The Security Exchange Act (referred to as Exchange Act later) requires registration under two circumstances. First, an issuer must register securities when the securities are to be traded on a stock exchange. Second, an issuer must register securities if the number of shareholders and amount of assets reach the statutory threshold. Under §12(g)(1), the threshold is 500 shareholders and $10 million assets. Form 10 is the general registration form used by most issuers.
Both the Securities Act and the Exchange Act require registration, but the purposes are different. Registration under the Securities Act allows the securities to be sold in a particular transaction, while registration under the Exchange Act subjects the issuer to the Act’s periodic reporting requirements and other requirements.
The Sarbanes-Oxley Act mostly impacts publicly held companies. Section 301 regulates the audit committees of publicly held companies. Section 302 regulates the certification of annual and quarterly reports by the CEO and CFO of Exchange Act reporting companies. Section 303 makes it fraudulent to influence the conduct of audits for the purpose of making financial statements materially misleading. Section 401 regulates the disclosures in periodic reports. A critically important provision about periodic reporting is Section 409 – Real Time issuer Disclosures, which requires each reporting company to disclose, on a rapid and current basis, any additional information concerning material changes in the financial condition of the issuer, typically via Form 8-K.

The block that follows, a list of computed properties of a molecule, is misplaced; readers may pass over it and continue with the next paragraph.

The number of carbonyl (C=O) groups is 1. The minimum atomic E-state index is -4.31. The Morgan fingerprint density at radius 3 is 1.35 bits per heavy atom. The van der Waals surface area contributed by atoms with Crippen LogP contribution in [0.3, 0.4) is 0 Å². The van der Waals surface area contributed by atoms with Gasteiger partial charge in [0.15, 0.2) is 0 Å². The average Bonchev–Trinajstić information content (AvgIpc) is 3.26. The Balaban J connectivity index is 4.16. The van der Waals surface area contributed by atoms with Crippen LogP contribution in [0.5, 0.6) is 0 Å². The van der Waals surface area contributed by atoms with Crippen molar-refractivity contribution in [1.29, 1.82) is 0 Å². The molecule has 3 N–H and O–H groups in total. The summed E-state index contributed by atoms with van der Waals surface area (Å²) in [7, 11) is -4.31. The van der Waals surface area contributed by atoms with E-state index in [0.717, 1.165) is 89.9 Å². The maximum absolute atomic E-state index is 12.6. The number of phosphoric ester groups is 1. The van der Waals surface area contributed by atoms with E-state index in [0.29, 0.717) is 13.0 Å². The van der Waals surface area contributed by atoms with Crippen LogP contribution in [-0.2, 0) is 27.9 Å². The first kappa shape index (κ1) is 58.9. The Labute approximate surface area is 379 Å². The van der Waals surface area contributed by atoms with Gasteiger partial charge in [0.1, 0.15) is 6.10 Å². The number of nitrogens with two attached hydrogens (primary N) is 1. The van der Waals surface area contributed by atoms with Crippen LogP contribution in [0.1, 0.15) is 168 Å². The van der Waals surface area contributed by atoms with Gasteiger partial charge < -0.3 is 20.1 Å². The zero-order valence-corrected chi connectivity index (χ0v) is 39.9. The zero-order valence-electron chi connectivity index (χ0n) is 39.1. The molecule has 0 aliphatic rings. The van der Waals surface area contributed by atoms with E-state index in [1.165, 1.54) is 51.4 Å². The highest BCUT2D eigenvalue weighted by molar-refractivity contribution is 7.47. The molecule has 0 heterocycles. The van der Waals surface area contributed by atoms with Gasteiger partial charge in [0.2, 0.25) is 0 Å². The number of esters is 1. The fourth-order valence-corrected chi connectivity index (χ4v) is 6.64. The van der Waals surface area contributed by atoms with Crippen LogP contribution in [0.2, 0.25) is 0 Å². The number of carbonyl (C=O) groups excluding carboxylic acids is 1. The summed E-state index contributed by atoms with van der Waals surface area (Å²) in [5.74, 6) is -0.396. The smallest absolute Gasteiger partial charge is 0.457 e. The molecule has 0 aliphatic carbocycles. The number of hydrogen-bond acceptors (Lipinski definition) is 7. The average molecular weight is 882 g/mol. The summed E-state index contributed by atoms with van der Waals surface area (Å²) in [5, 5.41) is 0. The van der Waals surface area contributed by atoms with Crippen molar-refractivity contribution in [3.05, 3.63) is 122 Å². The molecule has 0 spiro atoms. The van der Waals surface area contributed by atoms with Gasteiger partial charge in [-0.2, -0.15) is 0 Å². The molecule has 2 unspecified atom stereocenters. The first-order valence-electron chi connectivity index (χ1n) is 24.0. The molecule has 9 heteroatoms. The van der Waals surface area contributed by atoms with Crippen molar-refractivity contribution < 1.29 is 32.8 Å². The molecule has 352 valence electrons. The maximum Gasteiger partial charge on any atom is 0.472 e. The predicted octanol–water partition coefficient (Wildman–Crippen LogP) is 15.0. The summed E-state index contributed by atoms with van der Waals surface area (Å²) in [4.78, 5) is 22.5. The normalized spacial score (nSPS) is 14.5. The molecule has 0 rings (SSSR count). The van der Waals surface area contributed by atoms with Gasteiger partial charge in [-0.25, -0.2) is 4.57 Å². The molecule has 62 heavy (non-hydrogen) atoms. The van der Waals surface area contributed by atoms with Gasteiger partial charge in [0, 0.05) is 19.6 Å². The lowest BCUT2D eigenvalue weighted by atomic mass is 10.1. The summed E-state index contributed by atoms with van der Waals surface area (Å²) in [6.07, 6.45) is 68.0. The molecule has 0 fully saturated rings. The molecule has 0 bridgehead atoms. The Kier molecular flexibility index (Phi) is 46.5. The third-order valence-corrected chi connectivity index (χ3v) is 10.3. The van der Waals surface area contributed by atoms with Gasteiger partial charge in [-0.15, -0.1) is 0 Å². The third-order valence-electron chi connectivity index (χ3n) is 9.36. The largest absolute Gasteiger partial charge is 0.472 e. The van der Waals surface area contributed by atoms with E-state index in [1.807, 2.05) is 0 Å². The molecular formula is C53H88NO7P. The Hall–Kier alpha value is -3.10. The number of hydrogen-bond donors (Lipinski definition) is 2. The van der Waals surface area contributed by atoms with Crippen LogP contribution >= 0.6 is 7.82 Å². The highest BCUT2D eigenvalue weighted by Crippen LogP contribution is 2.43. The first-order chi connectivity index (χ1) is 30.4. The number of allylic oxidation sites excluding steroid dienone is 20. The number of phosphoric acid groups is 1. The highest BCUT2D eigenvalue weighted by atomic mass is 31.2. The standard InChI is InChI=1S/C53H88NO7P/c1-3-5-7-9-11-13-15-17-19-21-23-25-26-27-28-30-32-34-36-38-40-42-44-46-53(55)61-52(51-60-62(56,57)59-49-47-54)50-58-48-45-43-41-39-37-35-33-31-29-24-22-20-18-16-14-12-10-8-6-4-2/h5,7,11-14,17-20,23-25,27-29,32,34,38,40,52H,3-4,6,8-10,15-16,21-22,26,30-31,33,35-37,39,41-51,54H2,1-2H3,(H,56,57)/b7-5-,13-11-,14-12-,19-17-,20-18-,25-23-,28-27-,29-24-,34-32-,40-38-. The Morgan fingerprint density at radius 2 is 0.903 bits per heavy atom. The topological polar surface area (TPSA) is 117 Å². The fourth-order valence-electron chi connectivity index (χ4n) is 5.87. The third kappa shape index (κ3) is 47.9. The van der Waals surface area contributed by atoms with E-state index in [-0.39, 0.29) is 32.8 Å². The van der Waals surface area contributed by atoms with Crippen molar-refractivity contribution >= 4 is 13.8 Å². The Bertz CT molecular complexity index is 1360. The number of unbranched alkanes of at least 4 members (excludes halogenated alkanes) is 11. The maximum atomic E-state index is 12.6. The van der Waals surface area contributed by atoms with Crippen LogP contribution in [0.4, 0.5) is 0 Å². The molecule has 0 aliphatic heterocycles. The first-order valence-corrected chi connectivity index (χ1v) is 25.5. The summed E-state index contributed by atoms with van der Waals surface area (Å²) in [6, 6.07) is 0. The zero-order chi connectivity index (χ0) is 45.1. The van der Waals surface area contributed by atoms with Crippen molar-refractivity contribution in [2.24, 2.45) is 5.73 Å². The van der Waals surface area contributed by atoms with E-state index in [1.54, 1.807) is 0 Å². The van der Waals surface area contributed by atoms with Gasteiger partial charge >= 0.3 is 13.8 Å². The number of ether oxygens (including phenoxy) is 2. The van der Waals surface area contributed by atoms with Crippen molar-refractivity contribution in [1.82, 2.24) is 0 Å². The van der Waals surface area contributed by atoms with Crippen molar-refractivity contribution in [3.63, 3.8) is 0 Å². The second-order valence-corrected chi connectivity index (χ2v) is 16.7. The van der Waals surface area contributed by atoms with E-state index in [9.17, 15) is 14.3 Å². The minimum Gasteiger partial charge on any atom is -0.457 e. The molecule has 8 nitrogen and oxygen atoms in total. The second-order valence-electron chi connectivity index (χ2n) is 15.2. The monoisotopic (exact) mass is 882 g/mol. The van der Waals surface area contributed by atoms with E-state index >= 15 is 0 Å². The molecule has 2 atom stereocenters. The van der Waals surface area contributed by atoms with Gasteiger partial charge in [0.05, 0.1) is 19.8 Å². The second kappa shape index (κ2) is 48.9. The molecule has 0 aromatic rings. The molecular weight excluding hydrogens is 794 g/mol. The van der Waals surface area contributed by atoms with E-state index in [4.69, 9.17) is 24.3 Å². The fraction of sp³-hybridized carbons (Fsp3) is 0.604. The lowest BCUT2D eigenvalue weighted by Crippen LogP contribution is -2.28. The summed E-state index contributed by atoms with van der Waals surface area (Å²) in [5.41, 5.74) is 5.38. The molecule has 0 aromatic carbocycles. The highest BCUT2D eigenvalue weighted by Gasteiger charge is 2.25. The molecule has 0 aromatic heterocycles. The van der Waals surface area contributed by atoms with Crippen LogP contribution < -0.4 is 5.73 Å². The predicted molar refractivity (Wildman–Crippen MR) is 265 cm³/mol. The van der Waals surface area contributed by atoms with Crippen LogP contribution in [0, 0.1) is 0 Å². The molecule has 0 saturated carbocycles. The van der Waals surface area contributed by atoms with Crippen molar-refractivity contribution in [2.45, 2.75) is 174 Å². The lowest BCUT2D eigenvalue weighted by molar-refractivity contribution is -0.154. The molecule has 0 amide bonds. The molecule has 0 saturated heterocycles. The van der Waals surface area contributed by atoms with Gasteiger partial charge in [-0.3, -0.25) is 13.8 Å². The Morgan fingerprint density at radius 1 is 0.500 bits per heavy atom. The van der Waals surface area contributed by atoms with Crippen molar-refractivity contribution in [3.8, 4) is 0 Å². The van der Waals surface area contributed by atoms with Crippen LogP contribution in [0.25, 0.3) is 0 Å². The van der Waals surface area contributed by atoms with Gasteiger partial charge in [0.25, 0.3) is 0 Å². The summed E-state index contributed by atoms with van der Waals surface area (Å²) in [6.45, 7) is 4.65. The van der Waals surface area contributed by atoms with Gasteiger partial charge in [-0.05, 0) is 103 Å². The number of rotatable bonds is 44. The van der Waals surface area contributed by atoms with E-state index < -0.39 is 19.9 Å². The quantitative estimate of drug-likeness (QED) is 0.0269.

Insider Trading and Other Securities Fraud
Rule 10b-5 under the Exchange Act is the basis of the federal regulation dealing with insider trading and various fraudulent conducts in the sale of securities. The rule prohibits any person by any means
- to employ any device or scheme to defraud, or
- to make any untrue statement of a material fact or to omit a material fact, or
- to engage in any act which operates as a fraud or deceit upon any person,
in connection with the purchase or sale of any security.
The goal is to protect the investing public and to ensure fair dealings in the securities markets by promoting full disclosure of inside information.
Rule 10b-5 involves criminal liabilities. A willful violation of the rule is a felony and action may be brought by the Justice Department. The Securities and Exchange Commission (SEC) may bring actions seeking injunctions against violations and requesting the court to impose civil penalties. In order to ensure that you do not find yourself faced with 10b-5 violations, it is important to consult an experienced securities attorney. Don’t hesitate to protect yourself and your business.